This course is designed to provide a general overview of natural history museum uses and practices. Natural history museums were the primary locus for biological research in the 18th and 19th centuries. They represent invaluable archives of Earth's biodiversity; their vast collections of specimens provide a temporal and geographic record of life unmatched by written or illustrated accounts. They document variation -- the foundation of evolution -- in time and space and allow biologists to make comparisons that are difficult or impossible to observe in the field. Natural history museums are an incredible resource for researchers with interests in evolution, ecology, zoology, botany and environmental change. They are phenomenal venues for teaching and engaging students ranging from young children to senior citizens. And they are sources of inspiration for scientists and artists. In this course students learn the history of natural history collections, engage in the practices of natural history museums, learn the myriad ways that natural specimens have been used in research, and do an independent project. Crosslisted as BIOL/ENVR 395.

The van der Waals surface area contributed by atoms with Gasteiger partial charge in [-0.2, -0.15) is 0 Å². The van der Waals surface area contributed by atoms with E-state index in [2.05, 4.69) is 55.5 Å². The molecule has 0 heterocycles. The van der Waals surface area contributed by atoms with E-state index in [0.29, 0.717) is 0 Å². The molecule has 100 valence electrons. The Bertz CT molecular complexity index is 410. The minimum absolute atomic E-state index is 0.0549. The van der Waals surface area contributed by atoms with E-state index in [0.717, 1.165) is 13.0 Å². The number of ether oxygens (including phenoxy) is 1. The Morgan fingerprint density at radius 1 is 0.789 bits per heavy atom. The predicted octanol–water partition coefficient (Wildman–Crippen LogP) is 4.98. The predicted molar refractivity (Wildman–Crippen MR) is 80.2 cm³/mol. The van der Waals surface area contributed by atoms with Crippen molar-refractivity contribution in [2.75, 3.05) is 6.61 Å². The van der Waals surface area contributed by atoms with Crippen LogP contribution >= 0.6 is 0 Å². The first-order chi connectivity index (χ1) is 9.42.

Prerequisites: BIOL 112, 211, or permission of instructor.